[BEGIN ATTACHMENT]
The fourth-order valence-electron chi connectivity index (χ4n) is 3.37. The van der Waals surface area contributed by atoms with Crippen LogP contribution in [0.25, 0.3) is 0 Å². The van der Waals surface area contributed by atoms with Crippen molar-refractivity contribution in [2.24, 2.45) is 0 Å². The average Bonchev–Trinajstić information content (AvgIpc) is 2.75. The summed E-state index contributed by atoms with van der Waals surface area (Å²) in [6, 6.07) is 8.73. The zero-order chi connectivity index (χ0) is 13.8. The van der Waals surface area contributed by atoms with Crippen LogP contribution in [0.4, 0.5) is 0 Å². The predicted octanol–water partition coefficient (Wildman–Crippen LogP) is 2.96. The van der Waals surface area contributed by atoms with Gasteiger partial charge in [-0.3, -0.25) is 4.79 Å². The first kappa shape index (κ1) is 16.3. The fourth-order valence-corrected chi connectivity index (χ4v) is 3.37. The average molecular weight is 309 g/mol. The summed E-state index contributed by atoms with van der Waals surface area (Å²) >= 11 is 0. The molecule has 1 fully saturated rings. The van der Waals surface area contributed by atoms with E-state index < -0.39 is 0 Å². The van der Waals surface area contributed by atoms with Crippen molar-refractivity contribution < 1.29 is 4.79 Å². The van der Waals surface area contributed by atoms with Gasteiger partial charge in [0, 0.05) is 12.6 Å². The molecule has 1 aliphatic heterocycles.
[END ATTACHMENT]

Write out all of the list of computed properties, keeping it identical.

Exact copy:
The fourth-order valence-electron chi connectivity index (χ4n) is 3.37. The van der Waals surface area contributed by atoms with Crippen LogP contribution in [0.25, 0.3) is 0 Å². The van der Waals surface area contributed by atoms with Crippen molar-refractivity contribution in [2.24, 2.45) is 0 Å². The average Bonchev–Trinajstić information content (AvgIpc) is 2.75. The summed E-state index contributed by atoms with van der Waals surface area (Å²) in [6, 6.07) is 8.73. The zero-order chi connectivity index (χ0) is 13.8. The van der Waals surface area contributed by atoms with Crippen LogP contribution in [0.4, 0.5) is 0 Å². The predicted octanol–water partition coefficient (Wildman–Crippen LogP) is 2.96. The van der Waals surface area contributed by atoms with Gasteiger partial charge in [-0.3, -0.25) is 4.79 Å². The first kappa shape index (κ1) is 16.3. The fourth-order valence-corrected chi connectivity index (χ4v) is 3.37. The average molecular weight is 309 g/mol. The summed E-state index contributed by atoms with van der Waals surface area (Å²) >= 11 is 0. The molecule has 1 fully saturated rings. The van der Waals surface area contributed by atoms with E-state index < -0.39 is 0 Å². The van der Waals surface area contributed by atoms with Crippen molar-refractivity contribution < 1.29 is 4.79 Å². The van der Waals surface area contributed by atoms with Gasteiger partial charge in [0, 0.05) is 12.6 Å². The molecule has 1 aliphatic heterocycles.